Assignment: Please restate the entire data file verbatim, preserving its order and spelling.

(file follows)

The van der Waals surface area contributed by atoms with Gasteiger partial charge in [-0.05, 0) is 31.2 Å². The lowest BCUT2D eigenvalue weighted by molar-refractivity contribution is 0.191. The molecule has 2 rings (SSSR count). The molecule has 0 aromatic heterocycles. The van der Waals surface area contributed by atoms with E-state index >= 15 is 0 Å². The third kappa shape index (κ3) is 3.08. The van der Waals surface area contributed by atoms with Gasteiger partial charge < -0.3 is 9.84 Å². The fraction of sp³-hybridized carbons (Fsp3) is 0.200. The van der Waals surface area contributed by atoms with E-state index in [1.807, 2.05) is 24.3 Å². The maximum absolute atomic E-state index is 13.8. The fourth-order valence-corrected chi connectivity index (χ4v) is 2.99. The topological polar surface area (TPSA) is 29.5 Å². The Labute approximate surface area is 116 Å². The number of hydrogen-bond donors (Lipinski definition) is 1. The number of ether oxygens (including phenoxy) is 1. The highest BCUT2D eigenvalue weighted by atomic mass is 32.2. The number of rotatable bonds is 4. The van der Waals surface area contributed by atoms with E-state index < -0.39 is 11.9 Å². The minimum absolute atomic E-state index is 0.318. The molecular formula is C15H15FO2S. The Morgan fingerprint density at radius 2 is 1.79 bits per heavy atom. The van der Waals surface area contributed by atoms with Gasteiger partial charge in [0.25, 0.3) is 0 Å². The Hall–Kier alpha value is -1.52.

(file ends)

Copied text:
The van der Waals surface area contributed by atoms with Gasteiger partial charge in [-0.05, 0) is 31.2 Å². The lowest BCUT2D eigenvalue weighted by molar-refractivity contribution is 0.191. The molecule has 2 rings (SSSR count). The molecule has 0 aromatic heterocycles. The van der Waals surface area contributed by atoms with E-state index >= 15 is 0 Å². The third kappa shape index (κ3) is 3.08. The van der Waals surface area contributed by atoms with Gasteiger partial charge < -0.3 is 9.84 Å². The fraction of sp³-hybridized carbons (Fsp3) is 0.200. The van der Waals surface area contributed by atoms with E-state index in [1.807, 2.05) is 24.3 Å². The maximum absolute atomic E-state index is 13.8. The fourth-order valence-corrected chi connectivity index (χ4v) is 2.99. The topological polar surface area (TPSA) is 29.5 Å². The Labute approximate surface area is 116 Å². The number of hydrogen-bond donors (Lipinski definition) is 1. The number of ether oxygens (including phenoxy) is 1. The highest BCUT2D eigenvalue weighted by atomic mass is 32.2. The number of rotatable bonds is 4. The van der Waals surface area contributed by atoms with E-state index < -0.39 is 11.9 Å². The minimum absolute atomic E-state index is 0.318. The molecular formula is C15H15FO2S. The Morgan fingerprint density at radius 2 is 1.79 bits per heavy atom. The van der Waals surface area contributed by atoms with Gasteiger partial charge in [0.25, 0.3) is 0 Å². The Hall–Kier alpha value is -1.52.